In a recent column in the Washington Post, Ezra Klein posited that a $1,000 genome would mean the destruction of the health insurance industry. As people are able to see what their genome contains, they may buy different levels of health insurance based on their disease risk, Klein said.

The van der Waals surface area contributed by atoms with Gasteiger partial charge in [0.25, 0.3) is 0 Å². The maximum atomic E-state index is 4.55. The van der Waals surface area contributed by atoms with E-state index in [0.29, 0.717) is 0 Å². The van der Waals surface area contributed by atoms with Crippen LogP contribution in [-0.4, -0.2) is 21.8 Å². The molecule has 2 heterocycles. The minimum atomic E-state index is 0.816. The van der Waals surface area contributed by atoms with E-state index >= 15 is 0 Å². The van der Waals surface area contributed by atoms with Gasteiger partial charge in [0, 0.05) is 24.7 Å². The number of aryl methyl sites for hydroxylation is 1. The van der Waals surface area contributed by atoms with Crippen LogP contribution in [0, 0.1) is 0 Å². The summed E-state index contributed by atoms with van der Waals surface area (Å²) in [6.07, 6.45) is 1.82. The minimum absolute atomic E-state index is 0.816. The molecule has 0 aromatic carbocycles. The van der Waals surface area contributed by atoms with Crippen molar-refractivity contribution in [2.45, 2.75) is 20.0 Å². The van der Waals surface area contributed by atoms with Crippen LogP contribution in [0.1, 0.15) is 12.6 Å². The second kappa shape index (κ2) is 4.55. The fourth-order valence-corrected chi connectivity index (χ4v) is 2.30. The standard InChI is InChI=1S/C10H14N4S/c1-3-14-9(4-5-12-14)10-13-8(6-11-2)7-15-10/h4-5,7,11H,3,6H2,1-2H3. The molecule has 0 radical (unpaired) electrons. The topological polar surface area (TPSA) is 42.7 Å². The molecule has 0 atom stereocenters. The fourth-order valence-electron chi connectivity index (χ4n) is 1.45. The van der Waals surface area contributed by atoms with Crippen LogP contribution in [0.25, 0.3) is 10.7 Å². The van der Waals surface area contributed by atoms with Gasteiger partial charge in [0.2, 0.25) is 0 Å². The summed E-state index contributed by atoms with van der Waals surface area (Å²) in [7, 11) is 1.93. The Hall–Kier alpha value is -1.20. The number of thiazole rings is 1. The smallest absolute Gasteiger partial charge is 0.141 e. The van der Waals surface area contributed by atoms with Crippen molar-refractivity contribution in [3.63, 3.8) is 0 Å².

But at the Gene Expression blog, Razib Khan says that while this notion makes logical sense, it also "oversells the science of prediction in biology, and underestimates the role of randomness in disease outcomes." Even lines of model organisms raised in controlled environments exhibit random phenotypic variation, he says. People with "clean results" would probably still purchase some kind of insurance to protect themselves against unforeseen eventualities. "People who don't smoke do get lung cancer, and people without a family history of heart disease and cancer do get heart disease and cancer," Khan says. "Many of the same people who espouse the power of genomics in predicting disease outcomes might be far more wary of such 'genetic determinism' when it comes to other sorts of life outcomes."